wounded in the line of duty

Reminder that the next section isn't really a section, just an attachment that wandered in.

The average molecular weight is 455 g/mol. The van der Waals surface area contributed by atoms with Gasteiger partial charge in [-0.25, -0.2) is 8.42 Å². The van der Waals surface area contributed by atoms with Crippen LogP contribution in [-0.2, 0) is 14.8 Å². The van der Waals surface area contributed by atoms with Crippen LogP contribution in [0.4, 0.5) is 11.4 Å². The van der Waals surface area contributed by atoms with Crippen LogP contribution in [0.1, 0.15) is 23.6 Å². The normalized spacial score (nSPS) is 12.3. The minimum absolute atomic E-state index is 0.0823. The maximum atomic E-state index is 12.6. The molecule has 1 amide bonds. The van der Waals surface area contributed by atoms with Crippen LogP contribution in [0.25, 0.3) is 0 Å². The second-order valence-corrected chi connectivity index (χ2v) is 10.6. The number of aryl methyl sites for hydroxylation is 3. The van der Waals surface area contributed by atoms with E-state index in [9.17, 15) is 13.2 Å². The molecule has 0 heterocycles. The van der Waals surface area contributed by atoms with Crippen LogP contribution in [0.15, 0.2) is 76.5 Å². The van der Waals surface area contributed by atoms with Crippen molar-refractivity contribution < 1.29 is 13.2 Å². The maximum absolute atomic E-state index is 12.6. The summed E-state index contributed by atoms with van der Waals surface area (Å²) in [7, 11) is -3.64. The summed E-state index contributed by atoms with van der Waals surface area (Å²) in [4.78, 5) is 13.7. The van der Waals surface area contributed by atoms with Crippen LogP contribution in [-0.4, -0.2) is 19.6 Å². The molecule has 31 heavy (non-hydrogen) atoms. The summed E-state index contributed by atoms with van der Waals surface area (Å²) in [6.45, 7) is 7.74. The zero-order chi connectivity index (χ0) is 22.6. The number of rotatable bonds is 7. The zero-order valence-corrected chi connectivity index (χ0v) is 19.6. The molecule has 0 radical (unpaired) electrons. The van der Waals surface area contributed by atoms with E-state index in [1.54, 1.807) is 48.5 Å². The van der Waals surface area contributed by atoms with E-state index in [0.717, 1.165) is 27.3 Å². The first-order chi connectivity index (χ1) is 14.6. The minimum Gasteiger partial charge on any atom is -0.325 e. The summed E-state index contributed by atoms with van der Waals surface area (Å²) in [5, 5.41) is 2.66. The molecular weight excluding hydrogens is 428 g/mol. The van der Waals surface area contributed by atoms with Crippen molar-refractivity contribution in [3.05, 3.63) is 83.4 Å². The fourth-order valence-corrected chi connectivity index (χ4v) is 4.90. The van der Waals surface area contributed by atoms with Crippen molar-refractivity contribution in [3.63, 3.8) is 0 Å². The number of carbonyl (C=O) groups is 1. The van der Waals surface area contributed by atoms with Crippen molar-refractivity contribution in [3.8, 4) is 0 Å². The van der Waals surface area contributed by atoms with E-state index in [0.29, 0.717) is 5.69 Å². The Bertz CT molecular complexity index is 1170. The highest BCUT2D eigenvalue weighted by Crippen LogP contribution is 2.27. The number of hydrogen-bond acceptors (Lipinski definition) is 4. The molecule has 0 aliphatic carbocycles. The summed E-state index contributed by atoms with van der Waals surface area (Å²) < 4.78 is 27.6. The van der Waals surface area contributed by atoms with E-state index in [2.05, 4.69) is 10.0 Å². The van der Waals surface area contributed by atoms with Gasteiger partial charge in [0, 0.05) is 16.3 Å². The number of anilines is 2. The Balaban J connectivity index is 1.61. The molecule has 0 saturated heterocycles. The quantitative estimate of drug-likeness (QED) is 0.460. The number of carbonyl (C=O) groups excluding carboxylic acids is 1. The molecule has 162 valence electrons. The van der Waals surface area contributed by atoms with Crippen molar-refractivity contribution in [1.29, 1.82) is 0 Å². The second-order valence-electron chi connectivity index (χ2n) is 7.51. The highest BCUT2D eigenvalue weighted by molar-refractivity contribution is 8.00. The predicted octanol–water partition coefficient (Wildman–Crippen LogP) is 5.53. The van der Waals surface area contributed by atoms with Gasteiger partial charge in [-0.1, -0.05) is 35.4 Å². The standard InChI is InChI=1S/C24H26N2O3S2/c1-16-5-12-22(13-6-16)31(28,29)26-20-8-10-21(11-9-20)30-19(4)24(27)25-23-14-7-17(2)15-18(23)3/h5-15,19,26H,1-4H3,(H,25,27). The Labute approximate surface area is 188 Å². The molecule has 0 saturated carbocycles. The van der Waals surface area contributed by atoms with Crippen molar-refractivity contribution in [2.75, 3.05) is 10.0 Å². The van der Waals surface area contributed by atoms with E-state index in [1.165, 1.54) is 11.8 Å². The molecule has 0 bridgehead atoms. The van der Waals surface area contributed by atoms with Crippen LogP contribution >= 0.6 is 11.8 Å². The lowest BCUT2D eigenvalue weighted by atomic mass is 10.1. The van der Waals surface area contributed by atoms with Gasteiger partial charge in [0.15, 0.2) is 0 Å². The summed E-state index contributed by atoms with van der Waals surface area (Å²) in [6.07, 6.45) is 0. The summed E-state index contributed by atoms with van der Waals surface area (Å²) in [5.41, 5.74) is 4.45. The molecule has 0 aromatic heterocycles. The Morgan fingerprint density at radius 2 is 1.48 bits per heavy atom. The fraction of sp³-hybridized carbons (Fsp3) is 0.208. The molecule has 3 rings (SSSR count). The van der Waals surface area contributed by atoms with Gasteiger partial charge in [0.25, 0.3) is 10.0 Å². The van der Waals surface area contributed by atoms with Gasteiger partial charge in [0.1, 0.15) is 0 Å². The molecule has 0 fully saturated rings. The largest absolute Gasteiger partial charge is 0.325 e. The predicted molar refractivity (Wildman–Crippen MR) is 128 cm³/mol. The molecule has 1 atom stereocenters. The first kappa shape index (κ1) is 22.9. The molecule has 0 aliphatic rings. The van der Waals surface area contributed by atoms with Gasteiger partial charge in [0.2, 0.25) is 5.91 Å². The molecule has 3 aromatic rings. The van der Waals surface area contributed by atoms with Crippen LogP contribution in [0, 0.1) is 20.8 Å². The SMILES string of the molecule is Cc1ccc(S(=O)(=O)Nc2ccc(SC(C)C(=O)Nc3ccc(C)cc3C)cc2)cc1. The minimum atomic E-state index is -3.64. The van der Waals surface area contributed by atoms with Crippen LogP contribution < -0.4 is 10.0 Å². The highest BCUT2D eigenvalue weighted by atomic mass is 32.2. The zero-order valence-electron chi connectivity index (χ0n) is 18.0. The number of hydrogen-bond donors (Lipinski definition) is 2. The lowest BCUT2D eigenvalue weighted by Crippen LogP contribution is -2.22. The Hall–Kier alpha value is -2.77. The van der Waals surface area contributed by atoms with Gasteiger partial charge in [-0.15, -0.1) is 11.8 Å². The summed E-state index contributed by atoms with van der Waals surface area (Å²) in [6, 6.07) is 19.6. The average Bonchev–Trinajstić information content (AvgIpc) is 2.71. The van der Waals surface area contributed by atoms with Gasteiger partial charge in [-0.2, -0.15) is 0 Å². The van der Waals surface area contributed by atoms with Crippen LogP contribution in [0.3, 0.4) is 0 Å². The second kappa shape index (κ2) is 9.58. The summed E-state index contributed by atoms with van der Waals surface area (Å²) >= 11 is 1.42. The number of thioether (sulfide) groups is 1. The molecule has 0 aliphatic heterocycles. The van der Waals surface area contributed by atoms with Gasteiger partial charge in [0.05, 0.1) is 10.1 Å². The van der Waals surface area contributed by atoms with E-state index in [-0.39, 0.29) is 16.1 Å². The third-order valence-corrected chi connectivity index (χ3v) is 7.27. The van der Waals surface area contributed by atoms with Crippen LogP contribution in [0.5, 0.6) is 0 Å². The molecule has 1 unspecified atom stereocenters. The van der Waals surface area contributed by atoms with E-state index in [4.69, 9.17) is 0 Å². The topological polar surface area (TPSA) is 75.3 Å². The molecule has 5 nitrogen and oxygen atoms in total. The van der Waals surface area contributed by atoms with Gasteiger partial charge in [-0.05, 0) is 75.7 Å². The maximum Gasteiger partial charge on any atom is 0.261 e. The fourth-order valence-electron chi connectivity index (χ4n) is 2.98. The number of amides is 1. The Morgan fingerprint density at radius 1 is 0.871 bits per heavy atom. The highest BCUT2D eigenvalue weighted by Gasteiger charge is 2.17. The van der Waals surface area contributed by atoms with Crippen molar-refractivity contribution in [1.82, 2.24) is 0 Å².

Red Hat's first foray into the "Enterprise Linux" market was 6.2EE which was essentialy Red Hat Linux 6.2 with a support contract for those that wanted it. It wasn't built differently, or tested any more (or less) than any oter previous version of Red Hat Linux. At the time, running a Red Hat distrubution seemed to me as though it was a constant treadmill. Build a farm of servers this month, and next month or a few months later, there is a new version released. A choice had to be made whether to move ahead with the new release or to stick with the old release based upon the relation of this farm to the previous one. Software vendors were in a worse position. They would test their software for a given Red Hat release, and would keep testing the same version of their software on subsequent versions of RHL. At the time Red Hat released patches for a given RHL version for quite a long time .. although I don't believe there were too many hard and fast timelines until the end of RHL, all I know is that I never had to reinstall a newer version of RHL because that version was being EOL'd. Once Red Hat became focused on the enterprise market, they changed their thinking, and more importantly changed their engineering process. Consider this. RHEL 2.1 uses a 2.4.9 kernel foundation. Although RHEL 2.1 will be out of support in 2009, Red Hat is still maintaining a kernel that has *7 years* of backported patches. Did I mention that they guarantee API/ABI compatibility for *7 years*? Who does that? Red Hat does. Any other takers? Didn't think so. I know that certain Ubuntu relases such as the most recent releases are dubbed LTS. Is there anything different about these besides the name and how long patches are released? Were considerations made as to what would be supportable and maintainable for the next several years, or did Canonical just say "This is the kernel we are using because it is current." If I recall, Red Hat used the 2.4.9 kernel as its foundation for RHEL 2.1 (aka Red Hat Advanced Server) because there was a significant change in memory management in the 2.4.10 kernel that Red Hat was not interested in using. These are the types of decisions that *MUST* be considered when choosing software to include in an "Enterprise Linux" distribution, most notably the kernel. For everyone that complains that Red Hat and subsequently CentOS are outdated, I have 2 words, centosplus, and rpmforge. Both centoplus and rpmforge as well as others I'm sure fill the gap that isn't viable for Red Hat to fill with updated versions of software. Enterprise Linux is all about stability, support contracts and having no surprises. If you want newer versions of software on any Linux distribution, knock yourself out, install whatever you like, but don't expect Red Hat or anyone else besides yourself to support it. If you buy a Ford Mustang, and replace the engine and transmission that's great, assuming you know how to do these things, but if your engine causes the car to explode, you cannot blame Ford, especially if you had to replace Ford parts with aftermarket parts to accomodate your new engine/transmission. The same applies to third party software and Red Hat support contracts. I think Ubuntu has done great things for the desktop, but until they start thinking like an enterprise company with an enterprise Linux distribution and those changes are reflected in their distribution, they will not be a major player in the enterprise space.
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